Can competition increase network resilience?
roger Chief Executive Tony Staffieri and new Rogers Chief Technology Officer Ron McKenzie appeared before the House of Commons Industry and Technology Committee on July 25 to provide details of the outage of the the company’s national network on July 8. During the discussion, members of Parliament asked the two leaders about the commitments made by the company to prevent this from happening again.
Although the Canadian Radio-television and Telecommunications Commission (CRTC) considered the issue to be technical, the discussion between Rogers, deputies, regulators and other witnesses on Monday finally came to a head on the topic of competition. Several participants raised concerns about the health of competition in the telecommunications sector in Canada and questioned whether having more providers would have contained the extent of the outage.
In a previous interview, Todd Hofley, vice president of policy and communications at Beanfield Metropolitan Connectiona Toronto-based internet service provider (ISP) that sells to multi-unit apartment buildings, said Computer World Canada that competition can indeed build resilience.
“When you don’t have so many businesses and residents that depend on one or a few big players, and when the telecommunications needs are spread across a competitive playing field with a number of different networks, then the danger and risk to the entire telecommunications system as a nation, as a region or even as a building is obviously less,” he said.
For more than 14 hours on July 8, millions of Canadians across the country were left without connectivity when Rogers mobile and internet services suffered a complete outage. As well as impacting the remote workforce, it also disrupted Interac payments and even hampered 911 emergency services. Rogers employees had to seek connectivity elsewhere to restore their own network .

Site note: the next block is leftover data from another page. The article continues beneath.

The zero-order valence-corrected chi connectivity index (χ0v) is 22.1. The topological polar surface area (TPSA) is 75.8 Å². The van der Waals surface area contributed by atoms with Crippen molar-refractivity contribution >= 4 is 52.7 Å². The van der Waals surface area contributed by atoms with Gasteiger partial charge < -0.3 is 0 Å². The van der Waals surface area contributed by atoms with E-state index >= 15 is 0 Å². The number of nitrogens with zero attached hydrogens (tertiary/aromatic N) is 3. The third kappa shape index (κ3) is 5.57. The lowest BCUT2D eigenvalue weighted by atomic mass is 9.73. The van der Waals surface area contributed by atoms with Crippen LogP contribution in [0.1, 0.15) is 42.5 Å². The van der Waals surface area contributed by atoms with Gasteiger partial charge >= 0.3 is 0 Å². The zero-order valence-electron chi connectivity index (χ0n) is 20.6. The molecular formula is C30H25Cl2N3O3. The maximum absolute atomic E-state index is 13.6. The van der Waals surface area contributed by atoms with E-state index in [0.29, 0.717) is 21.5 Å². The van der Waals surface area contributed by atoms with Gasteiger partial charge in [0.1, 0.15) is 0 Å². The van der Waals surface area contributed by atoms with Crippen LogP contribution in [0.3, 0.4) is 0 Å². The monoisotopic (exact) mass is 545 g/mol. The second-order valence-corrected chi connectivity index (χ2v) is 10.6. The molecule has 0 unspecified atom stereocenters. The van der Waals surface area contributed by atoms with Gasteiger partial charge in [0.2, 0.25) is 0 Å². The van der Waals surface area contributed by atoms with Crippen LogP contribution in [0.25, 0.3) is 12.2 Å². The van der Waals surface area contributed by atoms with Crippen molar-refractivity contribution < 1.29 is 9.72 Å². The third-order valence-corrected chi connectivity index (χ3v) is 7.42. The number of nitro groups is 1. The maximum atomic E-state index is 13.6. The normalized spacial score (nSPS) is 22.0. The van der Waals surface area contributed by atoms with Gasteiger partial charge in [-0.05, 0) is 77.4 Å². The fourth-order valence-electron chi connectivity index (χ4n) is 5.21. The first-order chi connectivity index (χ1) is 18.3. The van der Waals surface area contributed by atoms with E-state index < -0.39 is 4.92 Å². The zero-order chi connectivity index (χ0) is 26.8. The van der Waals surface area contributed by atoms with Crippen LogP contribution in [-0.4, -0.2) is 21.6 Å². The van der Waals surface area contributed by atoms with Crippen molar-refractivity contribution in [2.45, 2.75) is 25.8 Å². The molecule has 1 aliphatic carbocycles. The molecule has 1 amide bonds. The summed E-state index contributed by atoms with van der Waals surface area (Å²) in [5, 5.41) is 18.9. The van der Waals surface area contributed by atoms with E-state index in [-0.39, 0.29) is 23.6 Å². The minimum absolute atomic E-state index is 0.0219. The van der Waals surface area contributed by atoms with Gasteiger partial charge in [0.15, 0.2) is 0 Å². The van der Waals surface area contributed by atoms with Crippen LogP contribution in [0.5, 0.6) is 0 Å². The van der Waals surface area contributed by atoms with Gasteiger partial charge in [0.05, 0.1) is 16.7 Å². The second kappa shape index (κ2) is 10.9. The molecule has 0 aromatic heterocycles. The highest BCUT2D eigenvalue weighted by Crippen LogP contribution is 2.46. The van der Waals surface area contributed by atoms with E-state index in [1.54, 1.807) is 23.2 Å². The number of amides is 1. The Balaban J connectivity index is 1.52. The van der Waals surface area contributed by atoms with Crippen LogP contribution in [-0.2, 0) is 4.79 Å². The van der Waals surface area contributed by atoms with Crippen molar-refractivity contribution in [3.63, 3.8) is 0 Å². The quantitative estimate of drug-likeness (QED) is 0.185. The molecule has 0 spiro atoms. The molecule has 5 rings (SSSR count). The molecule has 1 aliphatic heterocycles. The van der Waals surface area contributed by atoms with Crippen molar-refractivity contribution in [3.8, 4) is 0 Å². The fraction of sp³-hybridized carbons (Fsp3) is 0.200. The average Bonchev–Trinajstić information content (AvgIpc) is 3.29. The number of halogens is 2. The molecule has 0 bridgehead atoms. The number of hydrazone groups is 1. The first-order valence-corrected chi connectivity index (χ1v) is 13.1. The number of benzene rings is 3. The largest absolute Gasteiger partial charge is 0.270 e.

For businesses, the outage was a wake-up call to rethink their resilience plans. The most straightforward solution is to subscribe to a second provider as a fallback, but small businesses may struggle to fit the cost into their tight budgets. Hofley said competition can help.
“With increased competition, you would have much lower prices, which would mean that instead of having just one supplier, the business might be able to spend a small fraction more and have had a backup system in place so that if their first and chosen provider went down, they could immediately switch over, but both of these services would be available at a much cheaper cost to the business,” he explained.
But as the fallout has highlighted, the problem goes beyond just finding a backup. When Rogers’ network went down, its customers flooded the Bell and Telus networks, causing service slowdowns. During the hearing, Rogers admitted that no provider can handle the sudden increase in traffic. So, even if companies had a redundant provider in place, they can still suffer disruptions.
This raised the question of whether Rogers’ massive subscriber base is a challenge to resilience in itself, as noted by Nathaniel Erskine-Smith, MPP for East York, Ontario.